It is Black History Month and what better way to celebrate than by taking a look at the diversity of black women and their hair. Musician and activist Nina Simone released the song “Four Women” in 1966.
In it she details four archetypes of black women. All four are detailed largely according to hair and skin tone.
The first three are represented as below:
My skin is black, my arms are long
My hair is woolly, my back is strong.
Strong enough to take the pain, inflicted again and again. What do they call me? My name is aunt Sarah.
My skin is yellow, my hair is long.
Between two worlds I do belong.
But my father was rich and white. He forced my mother late one night. And what do they call me? My name is Saffronia.
My skin is tan, my hair fine.
My hips invite you, my mouth like wine.
Wooly. Long. Fine.
Just three of the many words that could be used to describe the hair of African-American women.
Nina’s own hair was natural, though you will often see pictures of her rocking straight hair with bangs (via wigs) as many musicians did back in the day and still do. More often than not though she is shown wearing a well-shaped afro or cornrows.
“Four Women” doesn’t have a beat, the song has a pulse. From the very first moment it starts, the recognizable notes carry the listener to a whole different place. I can hardly count the number of times I’ve had a rough day and just wanted to scream, “My skin is tan, my hair is fine. My hips invite you, my mouth like wine,” and just storm out of the room. Maybe one day I’ll give it a try.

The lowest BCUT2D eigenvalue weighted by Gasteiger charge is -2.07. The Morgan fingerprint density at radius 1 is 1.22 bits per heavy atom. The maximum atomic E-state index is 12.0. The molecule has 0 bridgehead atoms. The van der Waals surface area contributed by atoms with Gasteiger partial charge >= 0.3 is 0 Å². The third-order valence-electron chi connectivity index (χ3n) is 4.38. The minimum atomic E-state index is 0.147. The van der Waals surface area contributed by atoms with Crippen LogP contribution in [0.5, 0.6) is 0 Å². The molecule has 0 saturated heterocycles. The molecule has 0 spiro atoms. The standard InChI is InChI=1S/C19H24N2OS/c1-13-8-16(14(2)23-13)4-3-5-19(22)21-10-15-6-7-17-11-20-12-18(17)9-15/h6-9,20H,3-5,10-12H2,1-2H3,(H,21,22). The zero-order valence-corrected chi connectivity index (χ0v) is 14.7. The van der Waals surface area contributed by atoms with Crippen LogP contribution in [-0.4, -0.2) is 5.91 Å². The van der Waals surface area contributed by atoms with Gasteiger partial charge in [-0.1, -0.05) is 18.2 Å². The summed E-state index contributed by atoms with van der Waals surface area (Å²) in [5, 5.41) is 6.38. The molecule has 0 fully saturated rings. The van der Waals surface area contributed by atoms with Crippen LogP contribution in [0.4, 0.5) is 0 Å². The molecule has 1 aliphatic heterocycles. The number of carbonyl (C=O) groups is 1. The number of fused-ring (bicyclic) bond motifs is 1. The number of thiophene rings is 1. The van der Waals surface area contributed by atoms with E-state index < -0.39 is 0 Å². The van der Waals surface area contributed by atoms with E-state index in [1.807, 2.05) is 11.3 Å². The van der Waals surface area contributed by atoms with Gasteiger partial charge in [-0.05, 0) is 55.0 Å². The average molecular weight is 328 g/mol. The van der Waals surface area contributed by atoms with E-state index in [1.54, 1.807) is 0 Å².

Nina Simone left a huge legacy and it is truly horrendous to know that some are just hearing about her now because a film is being made about her and there is an argument about whether Zoe Saldana should play the musical genius, activist, and mother. The argument most made? That Saldana is not dark enough. I am sure Ms. Simone would roll over in her grave if she knew she – or Ms. Saldana for that matter – was being reduced to a skin tone.
So why do it? Instead let’s celebrate both women this month with a special emphasis on Nina Simone and every door she opened.